Having sixteen students in sermon session this year initially posed some logistical problems for the seminary; like how to fit sixteen sermons into ten sessions. These are the sorts of problems that I’m sure the faculty are happy to be facing, but they are problems nonetheless. What was decided was to have two students deliver a sermon each week, with both sermons on the same text. That way, while the workload for the professors is doubled – two sermons per week, instead of one – it isn’t as doubled as it could have been. That may not make sense for your calculator, but it does for the college. This means that each student, over the course of the year, will get to deliver three sermons.
This sort of situation obviously creates space for some competition. Not every student feels that that kind of competition would be helpful, but I’m not adverse to it. As long as it stays friendly and constructive, competition can file things to a sharp edge, the way we want our preaching to be. My first preach-off comes in three weeks when both third-year Randall and I will deliver sermons on Luke 13:6-9.
Probably one of the more interesting courses we’ll be taking is Evangelistics and World Religions. Interesting, in part, because of the assignments. For one assignment each student will be given a text from which to compose a ten-minute radio address. Each of us will write our own message, and then go to Harpert Vanderwel’s basement where we will each be recorded doing our best to evangelize a microphone. One message will be aired each week from December 1 – March 30 on the “Voice of the Church” radio program.
The other assignment is a group assignment, I believe the first one I’ve had at CRTS. Each group will be composed of a maximum of four students, and each group will do one of five topics. The topics are really quite fascinating:
1) Develop a Canadian Reformed version of the URCNA’s “How to Plant a Reformed Church.”
2) Analyze, assess and compare Alpha and Christianity Explored as courses for newcomers to the faith.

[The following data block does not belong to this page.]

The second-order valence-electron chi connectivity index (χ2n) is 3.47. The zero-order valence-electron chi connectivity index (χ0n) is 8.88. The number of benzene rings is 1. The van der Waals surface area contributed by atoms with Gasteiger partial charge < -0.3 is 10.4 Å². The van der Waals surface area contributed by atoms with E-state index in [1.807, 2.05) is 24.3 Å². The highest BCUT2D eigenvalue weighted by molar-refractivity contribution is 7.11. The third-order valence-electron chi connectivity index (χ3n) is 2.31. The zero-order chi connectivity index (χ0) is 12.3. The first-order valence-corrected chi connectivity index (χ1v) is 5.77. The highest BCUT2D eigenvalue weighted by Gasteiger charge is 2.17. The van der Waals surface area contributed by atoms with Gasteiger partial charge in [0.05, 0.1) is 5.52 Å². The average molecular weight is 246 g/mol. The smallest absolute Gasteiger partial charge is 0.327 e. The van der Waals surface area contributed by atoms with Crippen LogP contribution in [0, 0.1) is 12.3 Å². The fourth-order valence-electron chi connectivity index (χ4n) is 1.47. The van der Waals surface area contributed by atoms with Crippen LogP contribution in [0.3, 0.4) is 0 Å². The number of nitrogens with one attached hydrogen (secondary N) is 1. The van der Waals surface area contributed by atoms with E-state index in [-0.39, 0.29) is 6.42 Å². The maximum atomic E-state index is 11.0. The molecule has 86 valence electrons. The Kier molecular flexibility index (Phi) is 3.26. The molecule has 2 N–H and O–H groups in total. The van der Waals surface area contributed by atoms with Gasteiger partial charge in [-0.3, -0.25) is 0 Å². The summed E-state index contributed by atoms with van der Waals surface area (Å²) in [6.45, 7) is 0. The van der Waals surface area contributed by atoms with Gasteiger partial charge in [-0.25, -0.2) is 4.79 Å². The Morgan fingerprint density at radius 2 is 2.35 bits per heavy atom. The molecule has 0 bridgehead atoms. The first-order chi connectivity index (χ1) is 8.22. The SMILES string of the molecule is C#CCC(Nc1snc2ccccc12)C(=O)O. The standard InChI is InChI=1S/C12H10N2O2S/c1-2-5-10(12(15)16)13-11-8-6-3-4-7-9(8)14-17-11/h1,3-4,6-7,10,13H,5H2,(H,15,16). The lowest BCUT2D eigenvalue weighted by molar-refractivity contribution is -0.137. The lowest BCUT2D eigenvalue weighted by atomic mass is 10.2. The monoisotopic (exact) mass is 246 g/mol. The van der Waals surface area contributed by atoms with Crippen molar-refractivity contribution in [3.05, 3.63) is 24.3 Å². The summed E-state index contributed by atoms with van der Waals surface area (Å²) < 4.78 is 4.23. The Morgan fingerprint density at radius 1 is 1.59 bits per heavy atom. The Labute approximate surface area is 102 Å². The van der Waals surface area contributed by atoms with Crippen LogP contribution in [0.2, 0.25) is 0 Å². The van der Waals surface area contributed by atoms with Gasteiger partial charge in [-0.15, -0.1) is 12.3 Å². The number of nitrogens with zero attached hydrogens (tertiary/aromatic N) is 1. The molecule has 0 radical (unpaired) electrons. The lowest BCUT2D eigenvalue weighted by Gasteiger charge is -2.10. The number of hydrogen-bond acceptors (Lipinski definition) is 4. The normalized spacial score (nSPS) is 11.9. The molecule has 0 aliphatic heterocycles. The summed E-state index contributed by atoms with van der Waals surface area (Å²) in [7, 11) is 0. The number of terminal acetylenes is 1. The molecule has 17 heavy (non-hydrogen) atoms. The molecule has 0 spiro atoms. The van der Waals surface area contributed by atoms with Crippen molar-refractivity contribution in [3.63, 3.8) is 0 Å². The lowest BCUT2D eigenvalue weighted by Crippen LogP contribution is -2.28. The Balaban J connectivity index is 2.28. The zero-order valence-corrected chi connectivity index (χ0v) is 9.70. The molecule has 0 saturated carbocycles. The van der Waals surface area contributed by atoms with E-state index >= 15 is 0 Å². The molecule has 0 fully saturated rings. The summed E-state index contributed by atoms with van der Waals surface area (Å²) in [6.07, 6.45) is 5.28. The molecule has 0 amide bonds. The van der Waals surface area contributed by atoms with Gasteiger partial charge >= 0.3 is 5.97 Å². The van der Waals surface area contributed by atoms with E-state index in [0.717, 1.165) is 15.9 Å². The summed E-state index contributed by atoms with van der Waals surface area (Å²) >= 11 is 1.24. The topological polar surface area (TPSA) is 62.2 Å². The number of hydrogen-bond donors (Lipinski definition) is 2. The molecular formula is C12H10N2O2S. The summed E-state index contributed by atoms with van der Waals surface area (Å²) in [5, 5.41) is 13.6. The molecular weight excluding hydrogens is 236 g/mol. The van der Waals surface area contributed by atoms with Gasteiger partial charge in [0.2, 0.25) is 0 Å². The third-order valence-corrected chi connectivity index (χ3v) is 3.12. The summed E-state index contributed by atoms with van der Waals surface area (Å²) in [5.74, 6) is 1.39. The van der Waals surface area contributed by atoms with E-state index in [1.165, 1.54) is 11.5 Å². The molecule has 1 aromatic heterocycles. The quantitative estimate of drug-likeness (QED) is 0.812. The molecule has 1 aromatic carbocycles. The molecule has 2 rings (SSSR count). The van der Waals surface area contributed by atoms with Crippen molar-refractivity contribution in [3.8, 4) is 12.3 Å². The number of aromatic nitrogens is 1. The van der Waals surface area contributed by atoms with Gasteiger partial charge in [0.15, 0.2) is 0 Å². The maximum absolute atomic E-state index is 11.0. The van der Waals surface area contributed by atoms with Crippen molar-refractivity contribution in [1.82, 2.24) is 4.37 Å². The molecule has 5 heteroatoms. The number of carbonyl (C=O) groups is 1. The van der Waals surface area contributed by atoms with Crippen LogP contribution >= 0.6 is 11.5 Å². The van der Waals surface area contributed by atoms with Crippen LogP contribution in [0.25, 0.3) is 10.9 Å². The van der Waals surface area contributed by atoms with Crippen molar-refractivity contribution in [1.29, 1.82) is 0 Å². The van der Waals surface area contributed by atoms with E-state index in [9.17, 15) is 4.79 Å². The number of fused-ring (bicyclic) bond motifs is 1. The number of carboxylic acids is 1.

3) Analyze and assess the approach to evangelism and church planting used by Redeemer Presbyterian (Tim Keller’s) Church in New York.
4) Describe and analyze the ministries of three “missional churches” in downtown Hamilton (eg. New City PCA, Hughson Street Baptist, but not Streetlight).
5) Report on African immigrant churches in Hamilton, focusing on one group in particular.
Each group will then present its report toward the end of the semester. The reason I think that it’s fascinating is because the idea of local missions is becoming more popular in our churches. We are all very aware of how secular our society has become, and we’re recognizing more and more the need for the gospel of Christ to be preached in our own cities. This is probably why, although the students haven’t been separated into their groups yet, topic 1 looks like a popular one. And while it isn’t the primary intent of the project, such a report could have immediate practical uses for our churches. In fact, each of topics 2-4 could also contribute to a fuller understanding of local and urban missions, and hopefully they can help to inform Canadian Reformed evangelistic policies in the future. Personally, I’m aiming for topic 2.
This looks like the busiest semester yet. In addition to the above mentioned assignments, we’ll be writing a Dogmatics paper, which runs between 5000-6000 words; and we haven’t yet been assigned our Old Testament exegesis project, which apparently is the sort of paper where staplers go to die. There are sermons, chapels, one hundred or so proof-texts to memorize, and a number of babies on the way (including our own). But I’m more than happy to be back!
In other news, perhaps listening to the pope neatly remove Christ from Christianity will force Catholics into asking themselves some difficult questions.